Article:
The Perils of Children Staying Home, Staring at Screens, and Being Confined

Jeff Davidson, So much has been said or written about whether or not school children should be returning to on-site classes during the fall. Many voices on the right say that children’s propensity for contracting the virus and having any lingering ill-effects is rather small.

Voices on the left, well, who can be sure what they’re saying? Some have health concerns, but most seem to favor anything that will disrupt the nation and potentially cause harm to the Trump Administration.

Underexplored is the effect of children staying home, staring at screens, incurring a lack of physical activity, and becoming ensconced in confined spaces. What about the impact of being home too long and the resulting damage to children’s eyes? Should that be a topic of interest in the national conversation? What about children who already are over-connected to the internet and totally unconnected from nature?

The Fuzzy Future

Nearsightedness among all ages groups in society is on the rise: Since the 1970s, nearsightedness has increased nearly 70 percent. Whereas 35 years ago, roughly a quarter of the population between ages 12 and 54 required corrective lenses for nearsightedness, today that figure is above 50 percent.

Myopia is likely on the rise because of the increasing use of electronic devices, notably among young children, and starting at an early age. From age three on up, kids today stare at screens incessantly. Susan Vitale, Ph.D., an epidemiologist in the Clinical Trials Branch, Division of Epidemiology and Clinical Applications, National Eye Institute, notes that our affinity for electronic devices, especially among young children, could explain the sudden jump in nearsightedness.

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It appears that the time spent indoors, which has been on the rise since the computer revolution of the early 1980s, doesn’t help. Children spend more time indoors today than children of previous generations and, thus, the peril of myopia looms. For eye health, indoor lighting cannot compare with sunlight. When too little ambient light infiltrates their fields of vision, it sends a signal to each eye to stop growing. That can lead directly to myopia, and hence, a lifetime of trips to the optometrist.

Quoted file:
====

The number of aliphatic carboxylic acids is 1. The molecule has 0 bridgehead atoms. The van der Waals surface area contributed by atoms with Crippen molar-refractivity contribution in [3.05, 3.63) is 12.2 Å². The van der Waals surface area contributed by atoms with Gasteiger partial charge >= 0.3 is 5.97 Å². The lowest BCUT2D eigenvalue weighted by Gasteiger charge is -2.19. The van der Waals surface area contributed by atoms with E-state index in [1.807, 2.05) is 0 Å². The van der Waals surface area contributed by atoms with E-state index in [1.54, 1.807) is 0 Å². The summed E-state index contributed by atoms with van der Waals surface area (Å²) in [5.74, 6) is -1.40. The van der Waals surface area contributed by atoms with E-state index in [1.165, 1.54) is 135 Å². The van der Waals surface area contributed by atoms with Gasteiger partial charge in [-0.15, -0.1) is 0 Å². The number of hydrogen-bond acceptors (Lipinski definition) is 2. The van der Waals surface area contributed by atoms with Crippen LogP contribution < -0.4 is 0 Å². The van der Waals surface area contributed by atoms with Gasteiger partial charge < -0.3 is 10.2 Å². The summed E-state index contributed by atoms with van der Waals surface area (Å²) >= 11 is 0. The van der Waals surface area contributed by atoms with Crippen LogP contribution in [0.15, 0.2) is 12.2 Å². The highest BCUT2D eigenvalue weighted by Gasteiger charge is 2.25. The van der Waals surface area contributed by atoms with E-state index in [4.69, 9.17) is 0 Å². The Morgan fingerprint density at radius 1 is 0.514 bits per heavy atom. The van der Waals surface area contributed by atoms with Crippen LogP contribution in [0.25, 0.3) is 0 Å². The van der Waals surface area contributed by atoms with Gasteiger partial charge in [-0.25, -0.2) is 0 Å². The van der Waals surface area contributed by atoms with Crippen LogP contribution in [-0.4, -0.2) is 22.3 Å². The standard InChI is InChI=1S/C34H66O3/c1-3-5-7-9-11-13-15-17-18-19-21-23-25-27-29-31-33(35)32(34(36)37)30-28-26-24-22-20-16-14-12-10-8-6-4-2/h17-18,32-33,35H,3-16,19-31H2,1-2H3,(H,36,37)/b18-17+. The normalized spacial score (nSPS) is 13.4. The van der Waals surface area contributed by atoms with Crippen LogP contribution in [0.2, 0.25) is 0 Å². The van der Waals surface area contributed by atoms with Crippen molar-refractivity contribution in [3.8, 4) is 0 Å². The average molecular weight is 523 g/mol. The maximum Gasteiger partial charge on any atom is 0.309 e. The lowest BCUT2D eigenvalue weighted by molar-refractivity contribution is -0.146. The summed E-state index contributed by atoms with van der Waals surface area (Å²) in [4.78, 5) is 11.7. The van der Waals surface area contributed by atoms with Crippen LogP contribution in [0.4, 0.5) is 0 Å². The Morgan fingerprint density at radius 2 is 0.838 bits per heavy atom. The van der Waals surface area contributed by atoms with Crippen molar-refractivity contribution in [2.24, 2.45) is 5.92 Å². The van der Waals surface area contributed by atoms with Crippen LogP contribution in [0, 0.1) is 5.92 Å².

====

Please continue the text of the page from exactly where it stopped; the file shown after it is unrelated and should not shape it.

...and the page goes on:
Children are Vulnerable

In many cases, kids are allowed to stay connected to the Internet, their cell phones, and their electronic gadgetry, staring into screens for more hours each day than any futurist could have imagined, and all the while being subjected to the negative consequences of such actions.

Each of us, from childhood on, need to spend more time outdoors, at the least to enjoy nature’s bounty of vitamin D and for the stimulation of the pineal and other glands. Being outdoors also leads to more exercise. Yet, how many parents ensure that their children spend the requisite amount of time outdoors each day?

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For children, the threat of spending too much time indoors is perilous for other reasons. More than ever, children today are subject to Type II diabetes and other afflictions normally associated with adults.

Many Schools Have the Space

Since social distancing is the order of the day, why has little discussion taken place about the creative ways in which schools can uphold social distancing for the children who should be attending them? Nearly every school, from elementary to high school, has a gymnasium, and much of the time there is room within the gymnasium for 20 or 30 students to sit spaced apart and receive instruction.

For many hours during the day, school cafeterias are not widely used. Cafeterias include tables and chairs which can be arranged conveniently to practice social distancing while enabling children to learn first-hand from an on-site teacher.

Most schools across the nation have auditoriums or theaters, or rooms of some sort where performances, assemblies, speeches, and presentations take place. In such gathering halls, a class of 20 or 30 students could meet in one corner, another class in another corner, and so on, thereby maintaining a safe distance. Also, in many parts of the country during late August, September, and October, the weather is palatable for holding classes outdoors.

All the above leads to one conclusion: The schools must open this Fall.